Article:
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Low-flying research drones have to watch out for whale snot

Low-flying research drones have to watch out for whale snot

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There must be some innate human fascination with cephalopod bodily fluids, because I feel like I know a lot more about the gunk that comes out of whales than I do any other animal. I know about ambergris, for one, the waxy substance that builds up in sperm whale intestines, and was (for some ungodly reason) used as a base for perfumes. And now I'm going to find out about whale snot, thanks to Chinese company DJI and a team of researchers using its drones to collect more whale goo.

Be careful, Snotbot

Researchers for Ocean Alliance are using DJI's Phantom 4 drone to shadow blue whales in the sea of Cortez, allowing them to capture pictures, video, and — yes — gooey biological samples without disturbing the creatures. The "Snotbot" project secured almost $230,000 of funding in a Kickstarter campaign last year, and collection has now begun, as the video above shows.The small drones track the whales from a few meters above their blowholes, allowing them to collect gobbets of snot expelled when they surface, and making it possible for scientists to check the chemical makeup of the disgusting mixture without needing to capture one of the giant beasts and stick their hands down its nasal cavity.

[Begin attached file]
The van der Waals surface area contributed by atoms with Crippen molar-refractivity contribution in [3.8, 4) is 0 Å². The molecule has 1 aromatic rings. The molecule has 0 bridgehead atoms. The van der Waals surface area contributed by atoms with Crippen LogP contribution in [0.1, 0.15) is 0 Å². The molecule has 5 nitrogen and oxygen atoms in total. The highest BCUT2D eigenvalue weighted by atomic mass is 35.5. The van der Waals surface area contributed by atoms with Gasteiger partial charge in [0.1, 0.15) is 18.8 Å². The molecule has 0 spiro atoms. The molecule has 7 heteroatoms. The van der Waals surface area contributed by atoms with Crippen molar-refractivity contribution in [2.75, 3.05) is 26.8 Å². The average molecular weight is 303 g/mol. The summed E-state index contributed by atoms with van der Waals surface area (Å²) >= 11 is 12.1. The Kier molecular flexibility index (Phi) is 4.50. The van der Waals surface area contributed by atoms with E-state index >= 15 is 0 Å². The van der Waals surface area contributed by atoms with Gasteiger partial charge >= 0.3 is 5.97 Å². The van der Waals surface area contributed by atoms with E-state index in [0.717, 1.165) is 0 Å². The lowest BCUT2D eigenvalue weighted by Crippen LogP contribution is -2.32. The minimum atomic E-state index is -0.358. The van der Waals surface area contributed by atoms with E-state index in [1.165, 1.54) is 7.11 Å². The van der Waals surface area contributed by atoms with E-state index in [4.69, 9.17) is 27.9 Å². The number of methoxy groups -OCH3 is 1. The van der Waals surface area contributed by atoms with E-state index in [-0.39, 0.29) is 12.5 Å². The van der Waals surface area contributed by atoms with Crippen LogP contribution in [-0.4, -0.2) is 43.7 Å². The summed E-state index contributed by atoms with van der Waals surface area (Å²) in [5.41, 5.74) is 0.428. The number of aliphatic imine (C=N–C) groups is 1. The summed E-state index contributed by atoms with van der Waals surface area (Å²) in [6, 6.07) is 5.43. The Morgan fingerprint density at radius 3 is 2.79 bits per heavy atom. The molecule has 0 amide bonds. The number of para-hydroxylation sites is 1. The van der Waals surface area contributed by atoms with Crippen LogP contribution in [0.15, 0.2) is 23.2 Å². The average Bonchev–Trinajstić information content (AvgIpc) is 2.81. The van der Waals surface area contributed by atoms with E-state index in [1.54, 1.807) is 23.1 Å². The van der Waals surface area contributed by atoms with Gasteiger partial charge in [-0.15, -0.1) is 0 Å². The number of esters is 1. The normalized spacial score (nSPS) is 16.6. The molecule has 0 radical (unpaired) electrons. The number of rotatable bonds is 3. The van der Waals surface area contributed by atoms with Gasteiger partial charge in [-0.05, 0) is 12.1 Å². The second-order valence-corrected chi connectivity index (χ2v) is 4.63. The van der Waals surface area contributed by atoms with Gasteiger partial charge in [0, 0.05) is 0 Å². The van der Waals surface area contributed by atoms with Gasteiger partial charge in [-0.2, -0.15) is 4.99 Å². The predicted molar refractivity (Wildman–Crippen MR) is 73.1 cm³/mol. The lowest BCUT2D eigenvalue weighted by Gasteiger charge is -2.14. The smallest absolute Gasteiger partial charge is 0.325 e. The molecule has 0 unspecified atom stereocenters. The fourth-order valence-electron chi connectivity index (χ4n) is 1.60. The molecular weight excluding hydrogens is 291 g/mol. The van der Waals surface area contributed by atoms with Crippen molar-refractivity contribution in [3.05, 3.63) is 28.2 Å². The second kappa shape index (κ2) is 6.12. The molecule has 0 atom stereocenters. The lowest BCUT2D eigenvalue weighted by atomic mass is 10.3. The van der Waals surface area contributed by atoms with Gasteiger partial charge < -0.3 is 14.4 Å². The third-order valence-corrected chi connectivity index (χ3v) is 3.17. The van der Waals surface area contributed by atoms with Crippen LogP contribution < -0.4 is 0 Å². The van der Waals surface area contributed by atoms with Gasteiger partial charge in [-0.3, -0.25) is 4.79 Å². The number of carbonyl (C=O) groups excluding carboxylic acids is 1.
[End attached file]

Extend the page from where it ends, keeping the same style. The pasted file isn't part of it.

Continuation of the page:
The method leaves the blue whales unmolested, but the drones themselves might need to watch out in case an overly large chunk of snot comes flying toward them. Perhaps if drone racing does catch on as a global sport in the future, a particularly sneezy whale could be incorporated as an obstacle.